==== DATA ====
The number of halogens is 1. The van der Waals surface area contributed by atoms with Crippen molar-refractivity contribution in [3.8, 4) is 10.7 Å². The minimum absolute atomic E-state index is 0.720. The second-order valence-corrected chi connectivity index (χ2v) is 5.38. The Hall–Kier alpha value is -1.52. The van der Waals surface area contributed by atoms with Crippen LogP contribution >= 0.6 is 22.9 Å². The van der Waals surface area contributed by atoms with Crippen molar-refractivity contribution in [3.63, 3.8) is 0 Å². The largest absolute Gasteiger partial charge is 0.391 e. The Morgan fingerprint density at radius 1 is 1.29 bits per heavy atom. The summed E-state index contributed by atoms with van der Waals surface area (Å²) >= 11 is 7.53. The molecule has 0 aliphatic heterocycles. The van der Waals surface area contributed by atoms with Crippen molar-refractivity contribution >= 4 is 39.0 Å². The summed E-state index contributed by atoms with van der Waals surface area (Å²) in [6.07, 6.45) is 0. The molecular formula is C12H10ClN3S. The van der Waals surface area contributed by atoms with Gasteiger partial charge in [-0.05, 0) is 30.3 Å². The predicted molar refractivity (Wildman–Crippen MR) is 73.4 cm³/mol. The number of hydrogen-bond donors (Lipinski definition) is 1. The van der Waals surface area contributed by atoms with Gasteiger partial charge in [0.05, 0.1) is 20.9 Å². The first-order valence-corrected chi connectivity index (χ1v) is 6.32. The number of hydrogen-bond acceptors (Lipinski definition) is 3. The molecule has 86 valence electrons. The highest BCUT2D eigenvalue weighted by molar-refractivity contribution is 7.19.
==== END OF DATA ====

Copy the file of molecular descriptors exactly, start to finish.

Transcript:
The number of halogens is 1. The van der Waals surface area contributed by atoms with Crippen molar-refractivity contribution in [3.8, 4) is 10.7 Å². The minimum absolute atomic E-state index is 0.720. The second-order valence-corrected chi connectivity index (χ2v) is 5.38. The Hall–Kier alpha value is -1.52. The van der Waals surface area contributed by atoms with Crippen LogP contribution >= 0.6 is 22.9 Å². The van der Waals surface area contributed by atoms with Crippen molar-refractivity contribution in [3.63, 3.8) is 0 Å². The largest absolute Gasteiger partial charge is 0.391 e. The Morgan fingerprint density at radius 1 is 1.29 bits per heavy atom. The summed E-state index contributed by atoms with van der Waals surface area (Å²) >= 11 is 7.53. The molecule has 0 aliphatic heterocycles. The van der Waals surface area contributed by atoms with Crippen molar-refractivity contribution >= 4 is 39.0 Å². The summed E-state index contributed by atoms with van der Waals surface area (Å²) in [6.07, 6.45) is 0. The molecular formula is C12H10ClN3S. The van der Waals surface area contributed by atoms with Gasteiger partial charge in [-0.05, 0) is 30.3 Å². The predicted molar refractivity (Wildman–Crippen MR) is 73.4 cm³/mol. The number of hydrogen-bond donors (Lipinski definition) is 1. The van der Waals surface area contributed by atoms with Gasteiger partial charge in [0.05, 0.1) is 20.9 Å². The first-order valence-corrected chi connectivity index (χ1v) is 6.32. The number of hydrogen-bond acceptors (Lipinski definition) is 3. The molecule has 86 valence electrons. The highest BCUT2D eigenvalue weighted by molar-refractivity contribution is 7.19.